Sculptures in Corten steel and oxidised bronze (1976)
Felix Roulin’s work of art in Thieffry station is representative of his work in the 1970s: the pillars, which look like they are growing out of the ground, break open the floor. The pillars themselves then crack open and tear and in the surfaces and spaces where they break through between the dark, rough, transformed material, extremely realistic-looking body parts appear: backs, thighs, feet... The Corten steel and the oxidised bronze in which this work was carried out are not, however, the materials which Roulin uses most frequently. Above all the artist wanted to construct a work of art that can be touched, which the passengers can move around, or, if need be, sit on. The pipes which stick out of the ground refer to the industrialised world and give the impression that they extend infinitely under the ground.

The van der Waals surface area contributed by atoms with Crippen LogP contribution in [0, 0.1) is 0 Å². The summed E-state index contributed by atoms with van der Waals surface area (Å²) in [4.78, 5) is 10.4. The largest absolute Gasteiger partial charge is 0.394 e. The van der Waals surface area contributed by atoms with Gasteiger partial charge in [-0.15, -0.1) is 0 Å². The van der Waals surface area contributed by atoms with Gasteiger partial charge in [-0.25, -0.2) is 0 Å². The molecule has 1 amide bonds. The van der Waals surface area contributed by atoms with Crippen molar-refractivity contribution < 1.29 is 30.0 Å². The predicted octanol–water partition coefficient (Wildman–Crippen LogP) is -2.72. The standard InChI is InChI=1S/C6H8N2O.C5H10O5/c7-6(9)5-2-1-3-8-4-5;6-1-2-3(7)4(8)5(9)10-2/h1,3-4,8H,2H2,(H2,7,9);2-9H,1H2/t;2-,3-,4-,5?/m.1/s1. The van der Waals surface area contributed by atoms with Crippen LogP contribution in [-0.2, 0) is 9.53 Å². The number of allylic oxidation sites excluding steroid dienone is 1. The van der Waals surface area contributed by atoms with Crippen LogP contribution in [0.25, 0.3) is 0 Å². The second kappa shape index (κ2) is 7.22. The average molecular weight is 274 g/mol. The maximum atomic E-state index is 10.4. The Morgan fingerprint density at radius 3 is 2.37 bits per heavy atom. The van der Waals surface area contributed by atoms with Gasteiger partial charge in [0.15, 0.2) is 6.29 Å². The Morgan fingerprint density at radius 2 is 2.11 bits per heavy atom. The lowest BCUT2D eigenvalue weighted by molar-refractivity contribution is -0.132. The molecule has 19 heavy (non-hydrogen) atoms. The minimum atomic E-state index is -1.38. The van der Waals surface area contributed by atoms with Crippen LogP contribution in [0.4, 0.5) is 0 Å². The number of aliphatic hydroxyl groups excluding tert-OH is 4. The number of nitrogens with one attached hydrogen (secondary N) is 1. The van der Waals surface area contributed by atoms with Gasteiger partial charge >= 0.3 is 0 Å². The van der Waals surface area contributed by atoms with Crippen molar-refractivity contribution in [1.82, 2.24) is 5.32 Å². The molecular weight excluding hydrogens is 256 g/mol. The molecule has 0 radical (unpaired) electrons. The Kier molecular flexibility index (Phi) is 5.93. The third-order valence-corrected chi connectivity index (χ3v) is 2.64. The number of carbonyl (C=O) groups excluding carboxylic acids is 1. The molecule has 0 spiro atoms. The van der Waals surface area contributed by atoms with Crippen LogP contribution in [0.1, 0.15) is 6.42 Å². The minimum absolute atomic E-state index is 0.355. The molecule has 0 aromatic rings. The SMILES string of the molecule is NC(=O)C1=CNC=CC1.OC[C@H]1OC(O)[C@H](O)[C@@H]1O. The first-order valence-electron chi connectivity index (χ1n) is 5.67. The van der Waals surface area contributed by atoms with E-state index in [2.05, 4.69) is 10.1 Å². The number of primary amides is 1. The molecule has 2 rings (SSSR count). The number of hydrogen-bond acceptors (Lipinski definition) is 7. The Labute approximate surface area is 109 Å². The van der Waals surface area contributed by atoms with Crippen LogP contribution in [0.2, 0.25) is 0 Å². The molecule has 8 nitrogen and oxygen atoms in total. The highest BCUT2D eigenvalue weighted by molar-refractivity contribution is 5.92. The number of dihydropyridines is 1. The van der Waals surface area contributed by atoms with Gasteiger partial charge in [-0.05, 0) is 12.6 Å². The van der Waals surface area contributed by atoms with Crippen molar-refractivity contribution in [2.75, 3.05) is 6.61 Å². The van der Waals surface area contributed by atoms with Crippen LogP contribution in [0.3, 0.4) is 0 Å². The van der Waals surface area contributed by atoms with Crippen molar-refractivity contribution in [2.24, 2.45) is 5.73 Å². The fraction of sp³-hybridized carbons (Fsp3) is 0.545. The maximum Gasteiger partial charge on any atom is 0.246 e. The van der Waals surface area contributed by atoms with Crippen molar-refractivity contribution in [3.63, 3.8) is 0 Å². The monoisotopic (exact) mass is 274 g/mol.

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FÉLIX ROULIN (Dinant, 1931)
His beginnings as a young sculptor were in a non-figurative style that was in full expansion at the time. Later on, non-figurative sculptures built on the basis of beams and cubic forms and compared with architecture, progressively took on more importance in his works. We could say that these creations are the never-ending theatre of modern society: the contest between the display of life and oppression, between the need for freedom and constraints, between vitality and organisation, like bodies enclosed in the masses which are trying to break free. The period of neo-realism, hyperrealism and photo realism influenced his work in this later phase. From the 1970s his beams and columns break open and through these cracks we can see parts of human bodies, like hands, chests, heads and faces. These body parts are surprisingly realistic.